When we think about military ranks, we usually think of lieutenants, generals, majors, colonels, and all those other titles used to indicate and identify the servicemember’s position in the military hierarchy. These ranks would also give you an idea of their authority, position, power, and role within the military. Throughout the years, there had been many ranks that were phased out and no longer used for some reasons. Here are some of them.

Cornet

Cornet was originally a British cavalry troop rank that was the lowest level of a commissioned officer. Interestingly, the name came from the instrument used by a cornet player in each of the cavalry groups. Before it was abolished by the 1871 Cardwell Reforms and replaced with the second lieutenant, the rank was used first during the English Civil War. Among the notable cornets at that time were George Joyce, Ninian Beall, and Robert Stetson.

Winston Churchill while serving as a cornet in the 4th Queen’s Own Hussars (1895). Churchill’s formal rank was second lieutenant. (Unknown author, Public domain, via Wikimedia Commons/Wikipedia)

The rank was also used by other nations’ cavalry troops, like in Denmark called kornet, Sweden with their kornett, and Imperial Russia which was корнет. The Continental Army during the American War of Independence had General Alexander Macomb initially commissioned as a cornet before becoming a Commanding General of the United States Army.

Cornet is still being used in the cavalry divisions of the Netherlands.

Commodore

Commodore was a centuries-old naval rank that was used in many navies comparable to brigadier and air commodore. Commodores were usually above a navy captain but below a rear admiral. The rank could be traced back to France’s orders of knighthood, when the commander was considered one of the highest ranks.

Commodore Matthew Calbraith Perry, USN. (Mathew Benjamin Brady, Public domain, via Wikimedia Commons)

As a title, it referred to those officers in command of more than one ship, regardless of whether it was just a temporary authority. As a rank, it pertained to someone who was in command of a squadron of ships within a fleet. Non-English-speaking countries usually use the ranks of counter admiral, flotilla admiral, or senior captain as the equivalent to commodore, which was usually regarded as a one-star rank with a NATO code of OF-6. The United States dropped the rank in 1899 and then brought it back during World War II, but it only lasted until the end of the war. It was again placed back in the 1980s, but the confusion between those with the ranks and titles made them decide just to replace it with rear admiral instead. The US Navy is a bit unusual in that a Navy Captain wearing a silver eagle like a Colonel in the other branches jumps to wearing two stars upon promotion.  So in a hypothetical situation where a Marine Colonel and a Navy Captain were both promoted to the next rank at the same time, the new two-star Rear Admiral made of the Navy Captain would outrank the one-star Brigadier General just made of that Marine Colonel.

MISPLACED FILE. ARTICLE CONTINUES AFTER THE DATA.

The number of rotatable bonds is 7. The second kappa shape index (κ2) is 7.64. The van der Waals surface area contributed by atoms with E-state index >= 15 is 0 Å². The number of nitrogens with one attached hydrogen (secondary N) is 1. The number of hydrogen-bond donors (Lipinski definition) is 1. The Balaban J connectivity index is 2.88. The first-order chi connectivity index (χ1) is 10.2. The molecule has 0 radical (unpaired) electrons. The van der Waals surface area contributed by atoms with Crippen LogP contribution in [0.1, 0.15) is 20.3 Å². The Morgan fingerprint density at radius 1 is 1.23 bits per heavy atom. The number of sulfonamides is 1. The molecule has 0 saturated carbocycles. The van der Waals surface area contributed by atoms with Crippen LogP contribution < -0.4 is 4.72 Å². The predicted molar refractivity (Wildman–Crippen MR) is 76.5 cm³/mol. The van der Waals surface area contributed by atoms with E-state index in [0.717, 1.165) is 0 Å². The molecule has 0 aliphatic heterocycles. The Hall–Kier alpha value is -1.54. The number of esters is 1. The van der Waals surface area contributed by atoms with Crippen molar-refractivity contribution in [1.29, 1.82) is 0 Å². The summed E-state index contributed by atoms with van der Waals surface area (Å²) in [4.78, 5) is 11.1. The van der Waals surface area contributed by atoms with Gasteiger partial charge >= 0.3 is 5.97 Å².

Air Force Chief Warrant Officer

Many of the branches of the military have Warrant Officers, except for the Air Force. Their last Air Force Reserve chief warrant officer, CWO4 Bob Barrow, retired in 1992, and his retirement marked the closing of the rank. As the structure evolved, higher enlisted ranks that no longer limited pilots to jobs or pay structures were added.

Many changes over the years could be attributed to changing rank systems. Perhaps one factor that caused the confusion of ranks, and probably the biggest one, was how the military got its start, which was thrown together, unorganized, and trying to fight the superpower Britain. As they sorted things out over time, ranks were reevaluated, added, or removed as they went along the way and slowly made sense to the branch.

Drum Major

The US Marines’ Drum Major was an actual Marine rank before. Along with it were the Trump Major and Drum Corporals, so it’s safe to say that the Marines took their music quite seriously. These ranks lasted until 1944 before they were finally removed for a more streamlined rank system.

WASHINGTON (Aug. 21, 2008) A drum major in “The President’s Own” United States Marine Band prepares to report to the parade commander during a parade at Marine Barracks Washington. The President’s Own performs in more than 500 ceremonies and concerts across the country annually. (U.S. Marine Corps photo by Lance Cpl. Chris Dobbs/Released)

Although the rank was gone, the role still remained and the drum major today is responsible for the overall appearance, decorum, and drill of the band. He is also responsible for directing the band and wears a bearskin headpiece and mace, which are unique to the rest of the band members.

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